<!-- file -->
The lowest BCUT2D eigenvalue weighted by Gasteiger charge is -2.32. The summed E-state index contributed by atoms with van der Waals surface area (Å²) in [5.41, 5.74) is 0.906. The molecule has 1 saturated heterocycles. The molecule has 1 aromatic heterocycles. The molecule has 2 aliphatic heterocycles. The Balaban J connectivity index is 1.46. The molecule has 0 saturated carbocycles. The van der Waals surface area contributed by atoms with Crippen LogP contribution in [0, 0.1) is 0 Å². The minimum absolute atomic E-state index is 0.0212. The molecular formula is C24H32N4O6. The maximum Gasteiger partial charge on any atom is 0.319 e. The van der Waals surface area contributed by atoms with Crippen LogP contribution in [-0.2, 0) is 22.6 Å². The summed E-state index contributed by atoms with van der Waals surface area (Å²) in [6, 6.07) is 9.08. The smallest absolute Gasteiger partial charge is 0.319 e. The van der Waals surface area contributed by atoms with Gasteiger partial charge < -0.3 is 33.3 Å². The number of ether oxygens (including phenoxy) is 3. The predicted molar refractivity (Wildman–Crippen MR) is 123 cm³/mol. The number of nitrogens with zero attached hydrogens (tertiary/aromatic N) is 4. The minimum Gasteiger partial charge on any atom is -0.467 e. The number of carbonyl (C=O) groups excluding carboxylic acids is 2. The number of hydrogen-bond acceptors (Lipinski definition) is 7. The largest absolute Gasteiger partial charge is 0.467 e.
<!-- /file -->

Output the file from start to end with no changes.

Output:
The lowest BCUT2D eigenvalue weighted by Gasteiger charge is -2.32. The summed E-state index contributed by atoms with van der Waals surface area (Å²) in [5.41, 5.74) is 0.906. The molecule has 1 saturated heterocycles. The molecule has 1 aromatic heterocycles. The molecule has 2 aliphatic heterocycles. The Balaban J connectivity index is 1.46. The molecule has 0 saturated carbocycles. The van der Waals surface area contributed by atoms with Crippen LogP contribution in [0, 0.1) is 0 Å². The minimum absolute atomic E-state index is 0.0212. The molecular formula is C24H32N4O6. The maximum Gasteiger partial charge on any atom is 0.319 e. The van der Waals surface area contributed by atoms with Crippen LogP contribution in [-0.2, 0) is 22.6 Å². The summed E-state index contributed by atoms with van der Waals surface area (Å²) in [6, 6.07) is 9.08. The smallest absolute Gasteiger partial charge is 0.319 e. The van der Waals surface area contributed by atoms with Gasteiger partial charge < -0.3 is 33.3 Å². The number of ether oxygens (including phenoxy) is 3. The predicted molar refractivity (Wildman–Crippen MR) is 123 cm³/mol. The number of nitrogens with zero attached hydrogens (tertiary/aromatic N) is 4. The minimum Gasteiger partial charge on any atom is -0.467 e. The number of carbonyl (C=O) groups excluding carboxylic acids is 2. The number of hydrogen-bond acceptors (Lipinski definition) is 7. The largest absolute Gasteiger partial charge is 0.467 e.